To maintain a healthy lifestyle and to reduce the excess weight, are not sufficient neither the knowledge of correct alimentation rules nor the simple diet or regular physical activity; the personal motivation has got a fundamental role to modify habits and unhealthy lifestyle. Communication is the essential tool used by health operators who have as objective the promotion of correct behavior and editing risk behaviors both for the individual subjects and for the community in general. In health care, in some moments of the interview, use of counseling skills can be particularly effective: welcoming users, active listening of their needs, in their education in health behaviors, helping the person to accept and maintain a healthy lifestyle, in support to subjects in the course of disease (from acceptance to compliance to treatment). Define the counseling is not easy because there are several theoretical models and schools of thought. A possible general definition is that counseling is a process that relates a professional (counselor) to another person (subject) who feels the need to be supported in the management of a problem or a decision. The counseling is designed as a professional intervention, based on communication and relationship skills, which includes a call for a single, a couple, a family to be joined in the recognition of the necessary information to face a problem, in the search for concrete resources to be used to cope with changes in the assessment of not simple and sometimes conflicting choices. The counselor doesn’t offer advice, doesn’t indicate solutions, neither develops psychotherapeutic paths: the specific quality of his work is to support the person who asks for help in the search for hypotheses, of possible ways of changing situations that have become difficult and a source of discomfort. Objective of the intervention is to enable the capacity and resources customer to reorganize the information held and undertake a process of change towards goals that sees possible and achievable. The customer self-efficacy and empowerment are the conditions on which it is based a counseling intervention, supporting the customer in the search for new behaviors through a decision-making which is author and manager [13]. Most of studies and evaluation tools of motivation for change used in clinical work and research has been developed in the field of substance use in general, in particular alcoholism. These instruments refer more or less directly to the concept of Availability to Change as shown by Prochaska and Di Clemente in their well-known model of stages of change (Fig. 1) [12] The evaluation of the Availability to Change occurs most simply through of the allocation of the subject in a prevalent stadium and more articulately through the creation of a profile that describes the “weight” of the typical components of various stages in the problem representation. In this way you get an assessment of the presence of problem awareness (the reasons for change) the desire / decision to change (the commitment to change) and the concrete implemented of behavioral changes (actions to change). Knowing that some specific “factors” that significantly affect the movement along stages, and among these in particular were identified as two factors [11], the Inner Fracture and the Self-efficacy, that changed over time affect the Availability to Change, constituting dynamic elements very relevant in outpatients. The term Inner Fracture [10] shows the painful perception of a contradiction between what a person is and what would be (or could, or should), in relation to personal self-image, their system of values and resulting goals and aspirations; the comparison between the objective to be pursued and perception of their current condition is considered an important motivating element [7]. Behavior and conflicting conditions with its self- image (ideal) are perceived as “threats” that must somehow be reduced [18] with a behavior modification and / or its representation. Evaluation of Inner Fracture can be made by considering both concerns, dissatisfactions of the current situation (the need for change) and the value and importance that the change has respect their personal goals (desire to change). The importance of the sense of self-efficacy [3] in change processes is supported by a very extensive scientific literature; the confidence of a person in his own ability to achieve and maintain a specific objective is considered a predictor factor very important in the field of problems related to the drugs use [14]. The evaluation of the Self-efficacy is mostly performed through an estimation of their ability to cope with high-risk situations; are mainly used tools that explore predetermined situations [1, 4] or with semi-structured interviews [9]. From these ratings we get an estimate of the capacity perceived by the subject (the confidence in the change). The integration of the motivation to change description in a “three-factor model” thus appears with clear clinical utility, early exposed; it is also helpful to have tools, easy administration, which will enrich the assessment of Availability to Change (Awareness, Commitment, Shares) with simultaneous consideration of the Inner Fracture (Need and Desire) and of Self-efficacy (Confidence). The Italian research in the evaluation field of the motivation for change have been developed for 15 years from a questionnaire, called MAC, it can provide a synchronous evaluation of the three factors, validated in the version for heroin [15] and for tobacco smoke [6]. The experiences of use of previous versions of the MAC led to a later version of the questionnaire, called MAC2, validated in the form for use of alcohol [16, 17].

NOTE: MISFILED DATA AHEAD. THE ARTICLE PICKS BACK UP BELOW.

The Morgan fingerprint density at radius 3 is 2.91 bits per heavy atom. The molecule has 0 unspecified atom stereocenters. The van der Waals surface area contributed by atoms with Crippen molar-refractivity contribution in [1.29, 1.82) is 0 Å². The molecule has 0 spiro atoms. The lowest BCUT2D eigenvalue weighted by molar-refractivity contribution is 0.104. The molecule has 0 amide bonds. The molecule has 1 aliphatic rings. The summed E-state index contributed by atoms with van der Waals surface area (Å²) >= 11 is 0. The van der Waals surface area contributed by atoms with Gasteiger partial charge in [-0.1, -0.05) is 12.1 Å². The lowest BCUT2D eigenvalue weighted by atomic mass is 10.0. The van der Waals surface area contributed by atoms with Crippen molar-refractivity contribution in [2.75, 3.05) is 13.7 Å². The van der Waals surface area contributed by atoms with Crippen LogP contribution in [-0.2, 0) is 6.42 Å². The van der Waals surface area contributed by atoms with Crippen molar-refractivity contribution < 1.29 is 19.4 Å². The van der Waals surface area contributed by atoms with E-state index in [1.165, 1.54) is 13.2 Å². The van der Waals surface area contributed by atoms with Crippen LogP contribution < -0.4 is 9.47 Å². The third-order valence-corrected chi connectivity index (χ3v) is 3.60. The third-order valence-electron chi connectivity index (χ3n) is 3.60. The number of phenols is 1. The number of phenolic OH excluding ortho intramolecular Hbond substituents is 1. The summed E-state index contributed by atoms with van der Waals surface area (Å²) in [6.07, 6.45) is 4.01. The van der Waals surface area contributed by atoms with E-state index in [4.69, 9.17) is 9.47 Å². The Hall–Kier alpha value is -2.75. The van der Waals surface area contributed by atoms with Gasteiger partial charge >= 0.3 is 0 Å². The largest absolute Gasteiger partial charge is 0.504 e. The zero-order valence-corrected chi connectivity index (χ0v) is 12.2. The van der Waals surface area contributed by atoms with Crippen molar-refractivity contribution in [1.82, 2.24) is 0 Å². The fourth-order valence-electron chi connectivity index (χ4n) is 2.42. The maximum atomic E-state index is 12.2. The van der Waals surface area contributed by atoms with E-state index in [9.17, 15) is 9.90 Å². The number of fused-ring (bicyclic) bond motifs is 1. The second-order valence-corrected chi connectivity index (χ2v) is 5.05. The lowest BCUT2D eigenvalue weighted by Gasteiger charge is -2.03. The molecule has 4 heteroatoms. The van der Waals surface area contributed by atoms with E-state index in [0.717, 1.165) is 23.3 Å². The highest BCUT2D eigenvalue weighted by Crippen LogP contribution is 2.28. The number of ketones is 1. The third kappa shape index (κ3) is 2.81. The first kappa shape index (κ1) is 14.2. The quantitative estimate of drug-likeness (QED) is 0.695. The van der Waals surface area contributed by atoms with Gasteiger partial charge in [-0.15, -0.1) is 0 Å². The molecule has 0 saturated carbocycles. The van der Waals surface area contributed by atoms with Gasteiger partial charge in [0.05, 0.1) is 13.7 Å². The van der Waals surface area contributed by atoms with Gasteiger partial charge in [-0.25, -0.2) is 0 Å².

The study had 2 objectives: